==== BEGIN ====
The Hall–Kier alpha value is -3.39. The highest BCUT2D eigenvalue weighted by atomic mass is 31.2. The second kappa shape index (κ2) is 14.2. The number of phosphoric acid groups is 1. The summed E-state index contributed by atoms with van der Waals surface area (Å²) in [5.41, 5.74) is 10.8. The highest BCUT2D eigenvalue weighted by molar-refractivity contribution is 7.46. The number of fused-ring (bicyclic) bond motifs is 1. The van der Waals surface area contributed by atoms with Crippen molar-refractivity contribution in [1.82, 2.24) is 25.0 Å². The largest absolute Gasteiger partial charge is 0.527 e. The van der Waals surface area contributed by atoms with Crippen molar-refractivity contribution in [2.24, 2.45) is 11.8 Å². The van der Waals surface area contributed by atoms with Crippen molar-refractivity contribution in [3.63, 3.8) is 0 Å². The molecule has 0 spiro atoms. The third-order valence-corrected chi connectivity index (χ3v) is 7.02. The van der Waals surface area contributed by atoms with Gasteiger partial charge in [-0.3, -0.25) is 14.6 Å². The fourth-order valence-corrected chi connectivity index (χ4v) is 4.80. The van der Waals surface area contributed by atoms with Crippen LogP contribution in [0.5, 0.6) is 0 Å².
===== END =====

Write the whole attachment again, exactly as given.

The Hall–Kier alpha value is -3.39. The highest BCUT2D eigenvalue weighted by atomic mass is 31.2. The second kappa shape index (κ2) is 14.2. The number of phosphoric acid groups is 1. The summed E-state index contributed by atoms with van der Waals surface area (Å²) in [5.41, 5.74) is 10.8. The highest BCUT2D eigenvalue weighted by molar-refractivity contribution is 7.46. The number of fused-ring (bicyclic) bond motifs is 1. The van der Waals surface area contributed by atoms with Crippen molar-refractivity contribution in [1.82, 2.24) is 25.0 Å². The largest absolute Gasteiger partial charge is 0.527 e. The van der Waals surface area contributed by atoms with Crippen molar-refractivity contribution in [2.24, 2.45) is 11.8 Å². The van der Waals surface area contributed by atoms with Crippen molar-refractivity contribution in [3.63, 3.8) is 0 Å². The molecule has 0 spiro atoms. The third-order valence-corrected chi connectivity index (χ3v) is 7.02. The van der Waals surface area contributed by atoms with Gasteiger partial charge in [-0.3, -0.25) is 14.6 Å². The fourth-order valence-corrected chi connectivity index (χ4v) is 4.80. The van der Waals surface area contributed by atoms with Crippen LogP contribution in [0.5, 0.6) is 0 Å².